In October we dropped our daughter off for a two-week meditation retreat in the mountains near San Diego. As we walked from the parking lot to the women’s quarters, we noticed something bizarre: utter silence. The Buddhist nuns who ran the center moved alone, quietly, along neat footpaths. When one heard me talking, she tilted her head up and gave me a quick glance. Even my whisper was a scream.

There are religions set up for silence and solitude. Mine isn’t one of them. That’s what is going to make this Passover so difficult. It won’t just make this night different from all other nights. It will be different from all other Passovers, ever.

For millenniums, Jews have gathered around a table to retell the story of the Exodus, eat symbolic foods and a festive meal, sing and talk. And talk. For many families, Passover Seder is like a Berlin night club: If it’s over by 3 a.m., you did something wrong.

But this Passover, we celebrate apart.

I know the notion of gathering in communal prayer and celebration is hardly unique to Judaism. Congregational prayer in Islam, salat al-jama’ah, is preferred, though not mandated. Yes, the Gospel speaks to the power of fellowship — “For where two or three are gathered in my name, there am I among them” — but it’s not a requirement.

In Judaism, communal worship is a fundamental aspect of prayer and life. No fewer than 10 people, a minyan, must be present to make a quorum for prayer. The Hebrew word for synagogue is beit Knesset, a house of assembly — as if its holiest quality is not that you will find God there, but other people. Is it any wonder that when completely secular Jews created a radical new form of settlement in pre-state Palestine, they called it a kibbutz, the Hebrew word for gathering?

That helps to explain why the novel coronavirus is sweeping so ferociously through some Orthodox neighborhoods and cities in Israel and New York. More than 95% of the residents of B’nai B’rak, just outside Tel Aviv, are haredi, deeply traditional Orthodox Jews. Nearly 40% are estimated to have the virus.

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It is easy to point fingers at their irresponsible leaders, but understand how difficult it is to break, overnight, ancient rules and habits of a religion that mandates togetherness.

That impulse is especially strong on Passover. The holiday brings family and friends together not at a synagogue, but around a dining table. Perhaps that’s why it’s the one most American Jews celebrate. A 2013 Pew Research survey found that while only 23% of U.S. Jews attend services at least monthly, 70% celebrate Passover with a Seder.

Can that experience be the same when so many of us will be eating alone, or in virtual togetherness, via Temple Beth Zoom?

In Israel, the Chief Rabbinate of Israel said absolutely not. At the end of March, that body, which rules on religious law, issued a decree prohibiting the use of Zoom and other technologies to conduct the Seder.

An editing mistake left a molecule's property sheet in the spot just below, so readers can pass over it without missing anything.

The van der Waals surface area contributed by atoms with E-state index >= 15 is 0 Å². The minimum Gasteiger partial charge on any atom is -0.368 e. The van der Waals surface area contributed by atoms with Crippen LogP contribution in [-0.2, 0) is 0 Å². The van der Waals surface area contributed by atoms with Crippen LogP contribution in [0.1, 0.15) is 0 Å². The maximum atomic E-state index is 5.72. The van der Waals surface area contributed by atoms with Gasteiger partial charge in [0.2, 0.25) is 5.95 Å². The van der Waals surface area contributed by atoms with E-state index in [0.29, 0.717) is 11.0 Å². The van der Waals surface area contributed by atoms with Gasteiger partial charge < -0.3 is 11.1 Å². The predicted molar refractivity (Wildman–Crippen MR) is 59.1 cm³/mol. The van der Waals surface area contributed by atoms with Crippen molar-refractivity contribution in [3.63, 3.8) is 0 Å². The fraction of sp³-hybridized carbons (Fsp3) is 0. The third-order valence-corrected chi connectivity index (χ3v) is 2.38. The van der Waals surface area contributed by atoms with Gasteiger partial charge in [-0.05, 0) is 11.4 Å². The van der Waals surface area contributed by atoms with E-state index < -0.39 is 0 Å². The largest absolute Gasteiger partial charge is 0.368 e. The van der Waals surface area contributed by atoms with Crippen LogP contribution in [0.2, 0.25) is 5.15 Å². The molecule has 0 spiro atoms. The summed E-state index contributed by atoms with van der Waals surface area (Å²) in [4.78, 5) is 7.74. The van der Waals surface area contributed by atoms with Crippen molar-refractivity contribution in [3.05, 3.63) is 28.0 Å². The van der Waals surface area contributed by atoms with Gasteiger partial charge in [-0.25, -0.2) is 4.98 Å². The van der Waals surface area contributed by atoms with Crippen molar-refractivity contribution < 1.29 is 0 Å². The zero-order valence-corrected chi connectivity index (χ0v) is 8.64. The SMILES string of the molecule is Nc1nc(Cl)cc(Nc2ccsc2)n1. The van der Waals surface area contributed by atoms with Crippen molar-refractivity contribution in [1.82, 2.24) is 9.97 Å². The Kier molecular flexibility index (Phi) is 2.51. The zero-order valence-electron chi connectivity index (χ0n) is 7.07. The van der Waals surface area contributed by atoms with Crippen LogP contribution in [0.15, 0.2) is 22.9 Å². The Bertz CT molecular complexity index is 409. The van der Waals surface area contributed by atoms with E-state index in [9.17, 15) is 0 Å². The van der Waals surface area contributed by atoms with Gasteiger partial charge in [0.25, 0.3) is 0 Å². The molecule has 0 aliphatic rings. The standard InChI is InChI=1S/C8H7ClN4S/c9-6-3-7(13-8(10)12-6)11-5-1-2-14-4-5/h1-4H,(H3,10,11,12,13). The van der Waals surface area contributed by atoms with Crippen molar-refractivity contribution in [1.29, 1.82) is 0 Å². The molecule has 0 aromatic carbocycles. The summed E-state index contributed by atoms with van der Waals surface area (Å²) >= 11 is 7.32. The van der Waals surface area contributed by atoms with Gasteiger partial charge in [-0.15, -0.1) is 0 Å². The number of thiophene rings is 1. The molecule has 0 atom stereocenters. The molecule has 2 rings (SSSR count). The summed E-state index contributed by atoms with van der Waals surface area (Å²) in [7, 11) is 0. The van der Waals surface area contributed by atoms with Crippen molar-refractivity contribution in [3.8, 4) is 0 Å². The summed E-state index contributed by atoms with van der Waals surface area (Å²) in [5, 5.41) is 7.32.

“The loneliness is painful, and we must respond to it, perhaps even with a video conference on the eve of the holiday before it begins, but not by desecrating the holiday,” the rabbis said.

The vast majority of Jews don’t pay any attention to the Chief Rabbinate, thankfully, and Zoom we will. But those men are right about one thing.

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Loneliness is painful. It is among the most debilitating conditions of modern society. And what I find so compelling about Judaism is the way it understands and tries to address that condition. All that togetherness can stress us out at times — if Jews had invented Zoom, there wouldn’t be a mute button — but we know, deep down, the alternative is worse.

Natan Sharansky, the Soviet refusenik, spent half of his nine-year sentence in the gulag under solitary confinement. Recently, he recorded some tips on how to survive isolation. One of them was to remember why you are there. In Sharansky’s case, he was fighting a “huge, global war” against Communism and anti-Semitism. Now, he said, with coronavirus, the enemy is invisible, “and whether we succeed in the battle depends on your behavior.”

Sharansky also said, “Feel your connection, and remember that you are not alone. Think about it. Feel your connection.”

That’s our job on this different night, to feel together through distance.

Perhaps not surprisingly, my daughter said something similar when we picked her up from the meditation retreat after several days. I asked her if she got lonely after hours of silence.

“Not at all,” she said. “There’s a collective energy. You’re surrounded by people coming together for something bigger than themselves.”

Jew or non-Jew, we’re all fighting something bigger than ourselves this Passover. We’re all hoping the plague spares those we love. And as separate as we all are forced to be, we have never been more united in one struggle.

And that really is different.